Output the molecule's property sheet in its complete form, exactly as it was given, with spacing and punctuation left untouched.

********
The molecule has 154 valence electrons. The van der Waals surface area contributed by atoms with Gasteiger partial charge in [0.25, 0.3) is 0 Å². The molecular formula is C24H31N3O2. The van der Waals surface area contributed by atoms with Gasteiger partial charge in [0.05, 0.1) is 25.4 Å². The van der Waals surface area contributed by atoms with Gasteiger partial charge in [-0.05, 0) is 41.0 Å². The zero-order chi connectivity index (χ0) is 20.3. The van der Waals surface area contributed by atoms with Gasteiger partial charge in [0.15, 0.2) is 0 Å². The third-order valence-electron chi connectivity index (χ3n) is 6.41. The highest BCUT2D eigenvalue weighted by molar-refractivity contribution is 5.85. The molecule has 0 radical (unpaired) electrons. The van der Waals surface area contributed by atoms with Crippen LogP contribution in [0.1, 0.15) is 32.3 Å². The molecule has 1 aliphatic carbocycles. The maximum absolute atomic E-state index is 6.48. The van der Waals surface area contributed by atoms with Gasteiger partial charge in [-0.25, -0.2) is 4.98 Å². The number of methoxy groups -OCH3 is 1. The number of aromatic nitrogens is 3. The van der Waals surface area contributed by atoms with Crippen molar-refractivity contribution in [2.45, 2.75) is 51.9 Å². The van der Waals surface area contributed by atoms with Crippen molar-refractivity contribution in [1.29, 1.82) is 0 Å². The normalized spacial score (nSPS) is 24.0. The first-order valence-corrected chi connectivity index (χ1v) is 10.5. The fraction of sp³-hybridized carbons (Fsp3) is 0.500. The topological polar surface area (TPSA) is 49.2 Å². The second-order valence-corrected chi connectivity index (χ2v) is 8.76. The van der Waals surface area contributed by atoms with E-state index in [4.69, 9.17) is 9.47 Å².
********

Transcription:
The molecule has 154 valence electrons. The van der Waals surface area contributed by atoms with Gasteiger partial charge in [0.25, 0.3) is 0 Å². The molecular formula is C24H31N3O2. The van der Waals surface area contributed by atoms with Gasteiger partial charge in [0.05, 0.1) is 25.4 Å². The van der Waals surface area contributed by atoms with Gasteiger partial charge in [-0.05, 0) is 41.0 Å². The zero-order chi connectivity index (χ0) is 20.3. The van der Waals surface area contributed by atoms with Gasteiger partial charge in [0.15, 0.2) is 0 Å². The third-order valence-electron chi connectivity index (χ3n) is 6.41. The highest BCUT2D eigenvalue weighted by molar-refractivity contribution is 5.85. The molecule has 0 radical (unpaired) electrons. The van der Waals surface area contributed by atoms with Crippen LogP contribution in [0.1, 0.15) is 32.3 Å². The molecule has 1 aliphatic carbocycles. The maximum absolute atomic E-state index is 6.48. The van der Waals surface area contributed by atoms with Gasteiger partial charge in [-0.25, -0.2) is 4.98 Å². The number of methoxy groups -OCH3 is 1. The number of aromatic nitrogens is 3. The van der Waals surface area contributed by atoms with Crippen molar-refractivity contribution in [2.45, 2.75) is 51.9 Å². The van der Waals surface area contributed by atoms with Crippen molar-refractivity contribution in [1.29, 1.82) is 0 Å². The normalized spacial score (nSPS) is 24.0. The first-order valence-corrected chi connectivity index (χ1v) is 10.5. The fraction of sp³-hybridized carbons (Fsp3) is 0.500. The topological polar surface area (TPSA) is 49.2 Å². The second-order valence-corrected chi connectivity index (χ2v) is 8.76. The van der Waals surface area contributed by atoms with E-state index in [4.69, 9.17) is 9.47 Å².